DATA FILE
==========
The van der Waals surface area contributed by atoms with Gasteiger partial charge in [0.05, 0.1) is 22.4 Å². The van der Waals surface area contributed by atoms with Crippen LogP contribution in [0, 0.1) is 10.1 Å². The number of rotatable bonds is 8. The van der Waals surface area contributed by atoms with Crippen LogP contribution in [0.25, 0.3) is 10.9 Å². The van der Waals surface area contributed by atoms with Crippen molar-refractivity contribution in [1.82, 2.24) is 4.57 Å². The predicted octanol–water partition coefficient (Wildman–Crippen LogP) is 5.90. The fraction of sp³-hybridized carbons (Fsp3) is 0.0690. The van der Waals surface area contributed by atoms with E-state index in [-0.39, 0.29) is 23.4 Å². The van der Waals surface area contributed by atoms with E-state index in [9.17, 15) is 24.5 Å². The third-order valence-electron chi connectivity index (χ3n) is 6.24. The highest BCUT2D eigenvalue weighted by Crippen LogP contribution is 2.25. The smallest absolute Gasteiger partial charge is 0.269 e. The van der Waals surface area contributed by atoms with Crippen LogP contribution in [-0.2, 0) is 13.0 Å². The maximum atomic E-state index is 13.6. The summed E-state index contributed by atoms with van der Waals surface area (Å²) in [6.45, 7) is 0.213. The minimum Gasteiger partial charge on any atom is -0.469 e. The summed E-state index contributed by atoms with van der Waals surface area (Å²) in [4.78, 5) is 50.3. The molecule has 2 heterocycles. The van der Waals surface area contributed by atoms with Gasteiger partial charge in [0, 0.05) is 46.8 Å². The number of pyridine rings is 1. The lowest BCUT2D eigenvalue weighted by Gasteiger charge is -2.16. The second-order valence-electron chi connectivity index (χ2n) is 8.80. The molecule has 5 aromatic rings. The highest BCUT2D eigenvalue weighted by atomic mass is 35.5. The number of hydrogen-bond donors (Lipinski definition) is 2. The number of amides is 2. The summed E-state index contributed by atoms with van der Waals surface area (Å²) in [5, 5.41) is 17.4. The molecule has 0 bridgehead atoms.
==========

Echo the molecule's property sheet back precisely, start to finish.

The van der Waals surface area contributed by atoms with Gasteiger partial charge in [0.05, 0.1) is 22.4 Å². The van der Waals surface area contributed by atoms with Crippen LogP contribution in [0, 0.1) is 10.1 Å². The number of rotatable bonds is 8. The van der Waals surface area contributed by atoms with Crippen LogP contribution in [0.25, 0.3) is 10.9 Å². The van der Waals surface area contributed by atoms with Crippen molar-refractivity contribution in [1.82, 2.24) is 4.57 Å². The predicted octanol–water partition coefficient (Wildman–Crippen LogP) is 5.90. The fraction of sp³-hybridized carbons (Fsp3) is 0.0690. The van der Waals surface area contributed by atoms with E-state index in [-0.39, 0.29) is 23.4 Å². The van der Waals surface area contributed by atoms with E-state index in [9.17, 15) is 24.5 Å². The third-order valence-electron chi connectivity index (χ3n) is 6.24. The highest BCUT2D eigenvalue weighted by Crippen LogP contribution is 2.25. The smallest absolute Gasteiger partial charge is 0.269 e. The van der Waals surface area contributed by atoms with Crippen LogP contribution in [-0.2, 0) is 13.0 Å². The maximum atomic E-state index is 13.6. The summed E-state index contributed by atoms with van der Waals surface area (Å²) in [6.45, 7) is 0.213. The minimum Gasteiger partial charge on any atom is -0.469 e. The summed E-state index contributed by atoms with van der Waals surface area (Å²) in [4.78, 5) is 50.3. The molecule has 2 heterocycles. The van der Waals surface area contributed by atoms with Gasteiger partial charge in [0, 0.05) is 46.8 Å². The number of pyridine rings is 1. The lowest BCUT2D eigenvalue weighted by Gasteiger charge is -2.16. The second-order valence-electron chi connectivity index (χ2n) is 8.80. The molecule has 5 aromatic rings. The highest BCUT2D eigenvalue weighted by atomic mass is 35.5. The number of hydrogen-bond donors (Lipinski definition) is 2. The number of amides is 2. The summed E-state index contributed by atoms with van der Waals surface area (Å²) in [5, 5.41) is 17.4. The molecule has 0 bridgehead atoms.